Desktop Video/Video saving.
QUESTION: I used handbrake to convert dvd to mp4 using the placebo lossless option and I want to edit down clips from it using Corel Videostudio 8. My concern is saving new files from the original video. Are video files at all like jpgs? Do they recompress and lose data and quality everytime they are saved? How can I prevent any loss?
My ultimate goal is to use Windows DVD Maker to put the videos on a new DVD and I want to retain the same quality. I understand the DVD Maker may compress if the video exceeds a certain length, but is it safe to assume it will be uneffected if I keep it short enough?
ANSWER: Hi James
Sorry for the late reply - for some reason I didn't see the request in my mailbox.
This is quite a complex issue, and there is a good site to read up on all the ins and outs: https://ericolon.wordpress.com/2013/01/06/the-secrets-of-yify-and-high-quality-and-small-file-sizes-are-not-so-secret-after-all-encoding-high-quality-low-bitrate-videos-in-handbrake-for-any-device/
Something to consider: the VOB file on a DVD is actually an Mpeg-2 file - you can open it in VLC and look at the info (>Tools>Codec Information) to see what the file is (or change the .VOB to .MPG and play it on anything). On a DVD, due to file system issues any movie is split up into file sizes no larger than 1.1 GB. The standard was set back in the day to accommodate the limits of a DVD's capacity and also the decoding capabilities of what could be handled by a DVD player.
The problem is that it is already a compressed format, being Mpeg (Motion-jpeg). Every time it is decompressed and recompressed in software it is going to lose some clarity. So your thinking is correct -- ideally you should 'up-res' it to a lossless format and codec, like uncompressed AVI. I'm not all that familiar with Corel Videostudio, but you should use the highest resolution that the software (and your hardware) can handle.
Then, unfortunately, when you convert it to DVD it is going to lose some quality. I'm not sure how DVD Maker works, but I know of some people working in Mac equivalents who will compress the finished product to mpeg-2 in software like Compressor (Mac) and then the DVD authoring software would not need to recompress it, as it's already in a format it can handle. Even DVD Studio Pro would not compress as well as Compressor could, plus Compressor and Handbrake should give you a lot more control over how exactly you recompress the finished movie for best results. The above link should give you some pointers on which way to go.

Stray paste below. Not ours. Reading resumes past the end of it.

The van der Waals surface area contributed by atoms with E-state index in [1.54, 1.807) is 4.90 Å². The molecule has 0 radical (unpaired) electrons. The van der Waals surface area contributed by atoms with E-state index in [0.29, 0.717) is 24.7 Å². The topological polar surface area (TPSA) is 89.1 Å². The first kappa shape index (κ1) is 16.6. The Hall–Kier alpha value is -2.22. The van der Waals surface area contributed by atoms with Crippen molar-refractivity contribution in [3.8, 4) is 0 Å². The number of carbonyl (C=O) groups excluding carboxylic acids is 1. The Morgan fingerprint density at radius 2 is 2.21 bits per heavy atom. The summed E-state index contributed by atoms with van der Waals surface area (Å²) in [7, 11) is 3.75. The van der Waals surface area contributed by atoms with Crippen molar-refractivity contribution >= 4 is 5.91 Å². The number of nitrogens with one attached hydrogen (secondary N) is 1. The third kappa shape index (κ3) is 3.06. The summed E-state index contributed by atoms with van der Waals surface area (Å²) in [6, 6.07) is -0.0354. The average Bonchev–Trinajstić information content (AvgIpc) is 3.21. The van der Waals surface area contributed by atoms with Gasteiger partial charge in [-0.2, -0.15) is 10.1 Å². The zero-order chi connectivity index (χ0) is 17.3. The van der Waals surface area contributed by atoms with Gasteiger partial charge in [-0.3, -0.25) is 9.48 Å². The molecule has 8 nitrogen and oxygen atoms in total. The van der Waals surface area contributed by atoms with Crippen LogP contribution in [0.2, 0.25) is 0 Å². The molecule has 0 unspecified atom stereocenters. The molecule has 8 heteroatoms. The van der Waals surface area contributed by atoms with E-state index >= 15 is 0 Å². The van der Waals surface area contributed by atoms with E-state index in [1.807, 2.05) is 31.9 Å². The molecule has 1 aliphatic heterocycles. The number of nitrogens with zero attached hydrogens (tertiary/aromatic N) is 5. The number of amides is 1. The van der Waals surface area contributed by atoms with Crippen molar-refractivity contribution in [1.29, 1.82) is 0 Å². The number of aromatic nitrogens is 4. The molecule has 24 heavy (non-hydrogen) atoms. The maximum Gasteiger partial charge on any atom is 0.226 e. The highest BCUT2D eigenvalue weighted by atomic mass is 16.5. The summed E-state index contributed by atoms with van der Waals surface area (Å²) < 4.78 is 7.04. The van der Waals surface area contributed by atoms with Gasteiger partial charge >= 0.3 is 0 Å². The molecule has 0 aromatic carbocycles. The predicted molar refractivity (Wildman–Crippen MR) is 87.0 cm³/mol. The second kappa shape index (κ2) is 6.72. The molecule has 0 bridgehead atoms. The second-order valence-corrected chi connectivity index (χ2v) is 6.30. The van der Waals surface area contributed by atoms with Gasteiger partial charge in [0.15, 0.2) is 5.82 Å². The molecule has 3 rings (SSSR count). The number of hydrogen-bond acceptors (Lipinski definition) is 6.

A standard DVD is 4.7 GB in size, while commercial DVDs use double-sided DVDs, which have 9GB of space. But you should be able to get an hour or so onto a standard DVD at a compression rate that's equivalent to your original footage.
Compression is a bit of an arcane subject, so you're going to have to do some trial and error on your own before you hit the 'sweet spot'.
Sorry I couldn't be of more assistance, as this isn't really my area of expertise.
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QUESTION: Well assuming I can't combine all VOBs and edit the large file as needed I would need to convert to a common Windows file? MP4 and a similar format are all handbrake makes I believe. As far as editing and saving in video studio someone else told me that if I try to save it at the same frame rate, compression type, and everything else that it will not touch the compression. Does that seem accurate? Also I would prefer to avoid AVI format. I read it can produce a weird banding effect. Do they make uncompressed MP4 or something like it?
MPEG-4 is not exclusive to Handbrake. It's just a very common and popular container for web video (streaming and youtube). For a bit more on containers and codecs please look at the link I posted above -- there is a lot of good information there.
One of the problems of MPEG(1/2/4) is they are good for playback but not so great for editing, due to the way they compress. Read up on GOP structure if you want to understand the exact mechanism, but the problem is that no matter how good the compression, there will always be some information lost, and this will get worse the more times the footage is decompressed and recompressed.